What is the difference between $q$-deformations and $h$-deformations of universal enveloping algebras?
In chapter XVI of Quantum groups by Kassel, a very precise definition of a quantum enveloping algebra is given. Such an algebra is called an $h$-deformation. In chapter XVII the Drinfeld-Jimbo algebras are introduced and it is proved that they are $h$-deformations. Chapter XVIII gives some uniqueness results of these $h$-deformations (the rigidity theorems).
Along the way, $q$-deformations are also introduced (although there is not really a proper definition). One result states that you can view a $q$-deformation as a Hopf-subalgebra of an $h$-deformation. One major difference is the quasi-triangular structure. By definition $h$-deformations have a quasi-triangular structure, but $q$-deformations don't. By Kassel's definition, this implies that $q$-deformations are not quantum enveloping algebras.
An obvious question arises: Are there still rigidity results for $q$-deformations?
Further I'd like to point out that other good books such as 'Quantum groups and their represenations' of Klimyk and Schmüdgen introduce Drinfeld-Jimbo algebras using the parameter $q$. However, Drinfeld introduced $h$-deformations first. Whenever people talk about $q$-deformations, they seem to be interested only in the representation theory and seem to forget what a deformation should be.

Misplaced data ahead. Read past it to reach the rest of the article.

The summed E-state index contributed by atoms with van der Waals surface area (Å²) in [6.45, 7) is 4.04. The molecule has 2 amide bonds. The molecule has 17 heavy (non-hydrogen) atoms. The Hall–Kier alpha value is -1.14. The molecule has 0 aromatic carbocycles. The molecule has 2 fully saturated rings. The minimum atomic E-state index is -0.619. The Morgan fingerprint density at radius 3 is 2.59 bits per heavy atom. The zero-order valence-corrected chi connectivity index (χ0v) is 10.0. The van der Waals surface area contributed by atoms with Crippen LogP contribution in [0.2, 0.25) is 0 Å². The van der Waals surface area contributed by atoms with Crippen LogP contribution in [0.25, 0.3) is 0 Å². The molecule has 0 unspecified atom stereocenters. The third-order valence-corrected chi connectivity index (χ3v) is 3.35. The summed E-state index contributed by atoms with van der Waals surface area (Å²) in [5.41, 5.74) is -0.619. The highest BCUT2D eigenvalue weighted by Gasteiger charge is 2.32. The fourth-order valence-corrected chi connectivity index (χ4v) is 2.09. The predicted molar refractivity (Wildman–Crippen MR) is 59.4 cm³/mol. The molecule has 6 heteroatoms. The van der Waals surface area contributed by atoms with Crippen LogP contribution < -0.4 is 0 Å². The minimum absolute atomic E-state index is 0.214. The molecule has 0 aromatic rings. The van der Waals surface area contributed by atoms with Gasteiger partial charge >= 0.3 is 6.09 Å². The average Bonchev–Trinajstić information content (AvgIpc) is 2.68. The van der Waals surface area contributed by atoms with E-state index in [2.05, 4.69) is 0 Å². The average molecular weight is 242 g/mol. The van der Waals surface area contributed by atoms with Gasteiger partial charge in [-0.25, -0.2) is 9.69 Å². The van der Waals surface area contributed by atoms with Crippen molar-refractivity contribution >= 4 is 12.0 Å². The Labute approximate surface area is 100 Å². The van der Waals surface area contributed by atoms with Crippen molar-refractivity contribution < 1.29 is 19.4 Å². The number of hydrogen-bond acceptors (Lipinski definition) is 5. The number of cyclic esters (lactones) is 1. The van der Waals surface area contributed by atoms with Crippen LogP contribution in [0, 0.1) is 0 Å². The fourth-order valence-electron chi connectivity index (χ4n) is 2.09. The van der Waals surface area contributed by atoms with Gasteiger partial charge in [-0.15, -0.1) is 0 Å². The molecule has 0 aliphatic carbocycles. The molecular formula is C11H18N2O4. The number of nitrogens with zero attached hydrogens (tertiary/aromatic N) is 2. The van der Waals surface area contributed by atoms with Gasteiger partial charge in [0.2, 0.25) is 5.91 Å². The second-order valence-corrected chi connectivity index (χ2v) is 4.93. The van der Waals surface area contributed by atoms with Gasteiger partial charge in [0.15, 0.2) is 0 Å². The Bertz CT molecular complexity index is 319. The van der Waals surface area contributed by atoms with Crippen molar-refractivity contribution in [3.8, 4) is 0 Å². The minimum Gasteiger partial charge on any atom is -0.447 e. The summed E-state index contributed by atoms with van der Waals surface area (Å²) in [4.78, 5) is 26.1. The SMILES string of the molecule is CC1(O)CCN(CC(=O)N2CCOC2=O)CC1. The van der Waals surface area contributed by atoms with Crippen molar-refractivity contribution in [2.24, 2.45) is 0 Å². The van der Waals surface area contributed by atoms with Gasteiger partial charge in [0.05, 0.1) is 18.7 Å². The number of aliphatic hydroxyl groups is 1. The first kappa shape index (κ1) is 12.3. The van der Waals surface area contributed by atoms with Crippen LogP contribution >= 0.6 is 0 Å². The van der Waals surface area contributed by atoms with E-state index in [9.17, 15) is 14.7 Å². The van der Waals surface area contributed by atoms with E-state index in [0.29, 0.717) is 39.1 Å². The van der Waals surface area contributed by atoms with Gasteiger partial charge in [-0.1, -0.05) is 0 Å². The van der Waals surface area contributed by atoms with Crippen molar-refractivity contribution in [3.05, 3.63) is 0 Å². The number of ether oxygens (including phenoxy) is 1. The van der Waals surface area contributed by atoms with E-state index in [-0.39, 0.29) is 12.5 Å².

Other than the above question, I would very much appreciate it if anyone could shed some light on these issues. In particular I am confused why some many people accept the $q$-deformations without rigidity results (or I can't find these). For sake of completeness I would like to state that I also asked this question today, which is related but focuses on something different. I am not trying to spam the site with a bunch of questions.
EDIT: I would like to mention that the Hall algebra approach to quantum groups seems to recover $q$-deformations, but it looks very unlikely to find $h$-deformations in this way (how on earth would you get $e^h$ from counting extensions?)